By KL Pereira
[dropcap]T[/dropcap]he very thought of Lovecraftian children’s books is enough to make me squirm with delight. I’ve been known to troll comic shops and bookstores in search of horror geared toward wee ones, both because I love picture books and because I have a plethora of nieces and nephews to induct into the weird cult of the Mythos. Of course I was excited to learn about Littlest Lovecraft, a new series of books created with an eye towards introducing Lovecraft to a younger generation of readers. I was also a bit skeptical as to how the intricacies of Lovecraft’s tales and worlds would translate to a younger audience.
The first book in the series, The Call of Cthulhu (which was funded through Kickstarter with much success) is a fully-illustrated, 64-page picture book that has some of the most gorgeous and eye-catching artwork I’ve seen in picture books for some time. The line art is very clean, with strong angles and a stark symmetry that appeals to readers of any age (Indeed, I’d hang a few of these spreads on my wall). Color is minimal here, used mostly in representing sinister objects (like the clay bas-relief that brings such horrific dreams), scenes where the dark green swamps and stormy seas dominate, or when Cthulhu himself rises. Flying through the blue swirl of the heavens, or gazing at the jagged spires rising from the sea, I found myself happy to get lost among the imagery.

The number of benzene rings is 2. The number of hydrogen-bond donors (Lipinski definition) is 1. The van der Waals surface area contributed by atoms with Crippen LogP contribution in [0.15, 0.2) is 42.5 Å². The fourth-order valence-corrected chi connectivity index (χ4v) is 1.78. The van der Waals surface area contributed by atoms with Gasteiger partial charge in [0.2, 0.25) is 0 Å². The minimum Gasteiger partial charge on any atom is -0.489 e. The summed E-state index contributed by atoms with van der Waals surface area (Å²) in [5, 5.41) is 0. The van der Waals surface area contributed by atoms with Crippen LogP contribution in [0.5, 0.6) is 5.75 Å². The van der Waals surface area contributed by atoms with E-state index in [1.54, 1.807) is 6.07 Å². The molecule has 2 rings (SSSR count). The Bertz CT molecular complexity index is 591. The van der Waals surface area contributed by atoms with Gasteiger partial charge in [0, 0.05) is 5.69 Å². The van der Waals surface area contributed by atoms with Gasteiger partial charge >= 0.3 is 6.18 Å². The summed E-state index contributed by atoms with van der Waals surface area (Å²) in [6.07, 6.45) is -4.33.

Sadly, I found myself getting lost in the text, too. There are three narratives here. While the convention of telling stories within a story is not new or terribly confusing in itself, I’m not sure that the average nine-year-old could follow what is, at times, a bit convoluted in terms of plot (which is, of course, a risk when translating any work written for adults, especially one that was written almost a century ago). For an adult, the plot holes were frustrating and I found myself wishing that the editors had cut one of the storylines in order to really focus on telling a complete and flawlessly executed narrative.
The rhyme scheme was also distracting, especially because the text didn’t always seem to quite fit the meter, throwing the rhythm off and causing me to stumble (and start counting syllables – never a good way to stay interested in where a story is going).
While I love the idea of a bringing Lovecraft to a new generation, I wished the story here had been rendered differently, perhaps making it a bit more compelling and less convoluted. I found myself wanting to spend less time distracted by the inexact quatrains and hanging references, and more time immersed in the story and fantastic artwork.